Our last home, Via Conte Rosso 36, was next to one of the main exhibition area of Salone di Mobile (Milan Design Week). The official guide map suggested people a walking path from metro/train station to the exhibition area. It passed exactly under our balcony.
We never had the chance of knowing that by looking at the map.
That was a normal April day of 2012. After breakfast, we started to work as usual. We looked out onto the street occasionally and unintentionally as we normally did, we noticed that people walking down there were strangely grouped. It was still mid morning, not likely they were heading to lunch places at all.
As time approaching to midday, more and more people appeared. Besides the unusual flow, we also recognized that most of them tended to stop at the junction, looking at a piece of paper and wondering around. They looked like they don’t know where to go.
“Something is going on!”
Having a quick search on internet, we got to know the very fact mentioned at the beginning. It was a real surprise and we were totally excited by it. You see, hundreds and thousands visitors would pass by exactly in front of our balcony door, but not only that—they would slow down when they approach here, hesitate at the junction, look around purposely. We had to do something. We would never let these amount of attentive audience walk away without a treat. 😀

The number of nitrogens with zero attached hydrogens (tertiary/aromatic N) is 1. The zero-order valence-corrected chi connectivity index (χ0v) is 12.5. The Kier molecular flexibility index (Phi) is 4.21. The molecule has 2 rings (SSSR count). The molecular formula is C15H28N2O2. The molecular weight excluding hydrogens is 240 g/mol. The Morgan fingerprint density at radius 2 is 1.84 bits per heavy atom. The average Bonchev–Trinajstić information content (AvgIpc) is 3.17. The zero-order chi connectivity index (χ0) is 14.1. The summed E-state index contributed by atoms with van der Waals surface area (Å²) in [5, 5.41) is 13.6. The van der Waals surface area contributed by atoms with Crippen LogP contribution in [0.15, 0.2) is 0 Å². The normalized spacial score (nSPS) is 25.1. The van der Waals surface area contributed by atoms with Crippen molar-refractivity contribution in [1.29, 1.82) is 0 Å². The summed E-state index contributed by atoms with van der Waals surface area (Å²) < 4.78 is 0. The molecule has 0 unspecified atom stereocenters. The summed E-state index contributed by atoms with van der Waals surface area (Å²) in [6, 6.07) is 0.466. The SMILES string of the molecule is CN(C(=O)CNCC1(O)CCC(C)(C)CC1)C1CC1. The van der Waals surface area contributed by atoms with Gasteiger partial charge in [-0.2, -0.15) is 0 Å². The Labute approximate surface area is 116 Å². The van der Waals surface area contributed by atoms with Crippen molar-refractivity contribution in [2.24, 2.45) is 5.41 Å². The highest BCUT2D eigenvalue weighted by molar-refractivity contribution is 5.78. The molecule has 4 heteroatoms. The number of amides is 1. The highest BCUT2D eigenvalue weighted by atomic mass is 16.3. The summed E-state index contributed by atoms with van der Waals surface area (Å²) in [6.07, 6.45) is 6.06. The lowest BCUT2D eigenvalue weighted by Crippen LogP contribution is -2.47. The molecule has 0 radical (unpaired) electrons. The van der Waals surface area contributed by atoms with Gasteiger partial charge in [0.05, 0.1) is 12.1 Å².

At that time, we were worried that visitors might leave their self-awareness at home and look forward to be bombarded by design stuffs. We wished people could see things in a critical way, keeping in mind basic thoughts like who am I, how do I live and so on. We could certainly talk hours about this but in this case the message had to be short. The best one we found was ‘you are designed!’
People passing by, we worked out a banner as large as possible and pasted it immediately on the wall next to our balcony. Not long after, people started to notice it. Some checked their guide map carefully to see who is the designer of ‘you are designed!’. Some raised up their cameras and shot it.
Meanwhile, we were observing them from inside. Discoveries include: 1) 90% of picture takers were female; 2) 90% of picture takers were single or in group of not exceeding 3 persons; 3) people from more-than-3 group ignore it completely.
We enjoyed doing it. Thanks to the lucky place we occupied, by only adding a banner with three words, we established a dialogue with a large number of people.